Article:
North Korea stirs up reactions at University

By Caroline Kim

For about 1,300 Korean international undergraduate and graduate students at the University, North Korea’s recent declaration that they have nuclear weapons hits closer to home than most. However, Korean students and University professors say they’re not worried the announcement will lead to war on the Korean Peninsula or a mushroom cloud in the United States.

North Korea publicly announced on Feb. 10 that it possessed nuclear weapons and withdrew from the six-nation disarmament talks with the United States, North and South Korea, Japan, Russia and China.

North Korea’s statement drew different reactions from students and faculty at the University.

Young Ma, senior in LAS, lived in South Korea during junior high, but he said North Korea was not a daily issue for him.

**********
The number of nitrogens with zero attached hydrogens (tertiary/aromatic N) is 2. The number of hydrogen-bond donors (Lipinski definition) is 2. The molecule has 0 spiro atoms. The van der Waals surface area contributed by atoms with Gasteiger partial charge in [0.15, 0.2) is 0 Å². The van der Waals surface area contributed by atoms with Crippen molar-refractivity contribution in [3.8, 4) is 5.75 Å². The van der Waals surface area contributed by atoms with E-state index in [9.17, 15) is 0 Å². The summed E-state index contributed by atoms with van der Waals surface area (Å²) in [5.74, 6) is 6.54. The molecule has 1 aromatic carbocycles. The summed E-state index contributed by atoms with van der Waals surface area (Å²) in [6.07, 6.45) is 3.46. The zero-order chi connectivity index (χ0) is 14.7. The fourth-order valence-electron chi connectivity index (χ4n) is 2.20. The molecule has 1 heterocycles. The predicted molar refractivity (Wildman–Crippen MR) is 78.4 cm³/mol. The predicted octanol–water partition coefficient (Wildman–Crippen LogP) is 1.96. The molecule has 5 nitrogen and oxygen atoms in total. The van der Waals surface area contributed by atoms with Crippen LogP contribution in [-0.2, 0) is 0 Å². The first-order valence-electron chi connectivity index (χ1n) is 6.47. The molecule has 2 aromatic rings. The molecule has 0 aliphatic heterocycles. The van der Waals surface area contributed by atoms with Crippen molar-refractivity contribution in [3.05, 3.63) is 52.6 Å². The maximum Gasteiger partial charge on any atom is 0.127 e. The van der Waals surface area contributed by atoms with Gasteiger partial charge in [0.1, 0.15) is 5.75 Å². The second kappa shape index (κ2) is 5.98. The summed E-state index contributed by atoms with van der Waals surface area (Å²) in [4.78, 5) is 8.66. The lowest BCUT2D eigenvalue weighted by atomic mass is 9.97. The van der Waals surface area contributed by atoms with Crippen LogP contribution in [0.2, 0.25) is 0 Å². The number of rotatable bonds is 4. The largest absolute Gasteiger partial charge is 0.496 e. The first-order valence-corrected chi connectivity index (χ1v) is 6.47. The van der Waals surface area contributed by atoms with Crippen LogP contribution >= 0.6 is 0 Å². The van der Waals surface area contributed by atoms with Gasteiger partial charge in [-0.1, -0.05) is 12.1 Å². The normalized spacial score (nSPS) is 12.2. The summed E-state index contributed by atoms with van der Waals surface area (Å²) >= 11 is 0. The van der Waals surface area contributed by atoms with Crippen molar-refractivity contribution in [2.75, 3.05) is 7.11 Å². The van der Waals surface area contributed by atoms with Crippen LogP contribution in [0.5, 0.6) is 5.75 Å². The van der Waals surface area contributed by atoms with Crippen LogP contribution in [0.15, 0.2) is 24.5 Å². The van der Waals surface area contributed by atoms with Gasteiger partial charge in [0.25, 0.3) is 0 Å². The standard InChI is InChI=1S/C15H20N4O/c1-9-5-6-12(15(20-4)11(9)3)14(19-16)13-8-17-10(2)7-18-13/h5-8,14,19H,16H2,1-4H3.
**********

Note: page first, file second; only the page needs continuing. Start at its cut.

“You just know that North Korea was a problem,” Ma said. “Older people always say that the war (Korean War, 1950-1953) is not over yet.”

But Ma said he’s not worried much about his family in South Korea because the situation has been going on for a while.

“I think North Korea’s official statement is another strategy to have a better stance in the negotiation with the United States,” Ma said. “North Korea should also know that once they use its nuclear warhead, it will be the end of both Koreas.”

Linda Lee, senior in LAS, agreed that North Korea made the declaration to gain leverage in the negotiations, but she does not think it will go further than words.

“North Korea can’t risk any substantial military action, so I think at this point, diplomacy is key,” Lee said.